Reading Free Books on the Kindle

Even though we some­times give Ama­zon’s Kin­dle a hard time, the device is undoubt­ed­ly handy for read­ing e‑books. The Kin­dle lets you seam­less­ly down­load books straight from Ama­zon in a mat­ter of sec­onds. And, even bet­ter, you can load the Kin­dle with thou­sands of free e‑books from sources such as Project Guten­berg. (Few peo­ple know this.) This guide will show you how to down­load a free book from Project Guten­berg, and then read it on your Kin­dle. You can also find many free ebooks for the Kin­dle in our Free eBook col­lec­tion.

Step 1:

Go to and search for a book you would like to read.

Step 2:

Once you’ve found a book that you want to down­load, down­load it in MOBI for­mat if pos­si­ble. If no MOBI for­mat exists, then using plain text works as well.
Step 3:
After your down­load is com­plete, plug in your Kin­dle to your com­put­er’s USB port. The Kin­dle will show up as a USB Dri­ve.
Step 4:
Go to the Doc­u­ments direc­to­ry on your Kin­dle.
Step 5:

Copy the e‑book file to the Doc­u­ments fold­er. You can option­al­ly rename the file to some­thing more mean­ing­ful if you’d like.
Step 6:

The sil­ver cur­sor on your Kin­dle will begin to spin. When it stops, the Kin­dle is fin­ished sync­ing. Now you can eject and unplug your Kin­dle and enjoy your free ebook!
Fred Hsu designed the handy Open Cul­ture app. Give it a spin. It’s free and it’s good for you.

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Comments (6)
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  • Linda says:

    There is a free third-par­ty soft­ware called Stan­za that will con­vert PDF, DOC and oth­er for­mats to Kindle’s AZW for­mat (as well as many oth­ers). Here is the URL: Once con­vert­ed, the files can be port­ed across to the Kin­dle via its USB-com­put­er link­age. Some­times with con­vert­ed PDF files, the page for­mat­ting is a lit­tle skewed (like the PDF page num­bers appear with­in the Kin­dle file as do foot­notes) but over­all the out­put is accept­able.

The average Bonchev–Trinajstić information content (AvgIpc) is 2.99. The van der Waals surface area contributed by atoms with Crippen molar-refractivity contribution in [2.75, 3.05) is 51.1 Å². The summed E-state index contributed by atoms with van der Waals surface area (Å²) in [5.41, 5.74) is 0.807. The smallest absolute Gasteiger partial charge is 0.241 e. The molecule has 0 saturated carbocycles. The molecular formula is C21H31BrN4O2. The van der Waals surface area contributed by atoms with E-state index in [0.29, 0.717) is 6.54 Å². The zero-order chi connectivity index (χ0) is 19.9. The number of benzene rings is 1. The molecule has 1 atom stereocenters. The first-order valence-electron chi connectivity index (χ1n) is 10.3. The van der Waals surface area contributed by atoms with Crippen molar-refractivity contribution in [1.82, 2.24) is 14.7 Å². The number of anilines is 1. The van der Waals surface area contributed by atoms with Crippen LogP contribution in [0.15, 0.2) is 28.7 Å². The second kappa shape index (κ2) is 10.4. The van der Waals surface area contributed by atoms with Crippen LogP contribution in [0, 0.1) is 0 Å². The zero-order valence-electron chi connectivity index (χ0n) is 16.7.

• Chris Bloch says:

    Anoth­er real­ly handy web­site for the kin­dle is
    This web­site will actu­al­ly down­load an index to your kin­dle which you can then browse from the kin­dle and down­load titles direct­ly for free. It has some over­lap with project guten­berg, but also books that are released under a cre­ative com­mons license. High­ly rec­om­mend­ed.

  • Shazia Ali says:

    I don’t have a kin­dle, but was excit­ed to see that project guten­berg has an option of down­load­ing books in a mobile ebook java app. Now I can read on my sam­sung phone when I’m on the go :).

  • claudio says:

    There is also a web­site that pro­vides free sci­en­tif­ic books main­ly in PDF:

  • claude says:

    If you have reg­is­tered your kin­dle with ama­zon, you can send books to to send an ebook wire­less­ly to your kin­dle. you can also con­vert books (even pdf, don’t ask me how) to kin­dle for­mat (fea­tur­ing text resiz­ing and even text to speech) by send­ing them as an attach­ment, with the sub­ject line as ‘con­vert’ to

    this is a valu­able resource i use all the time.

  • michelle says:

    real­ly love to read allot

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Open Culture was founded by Dan Colman.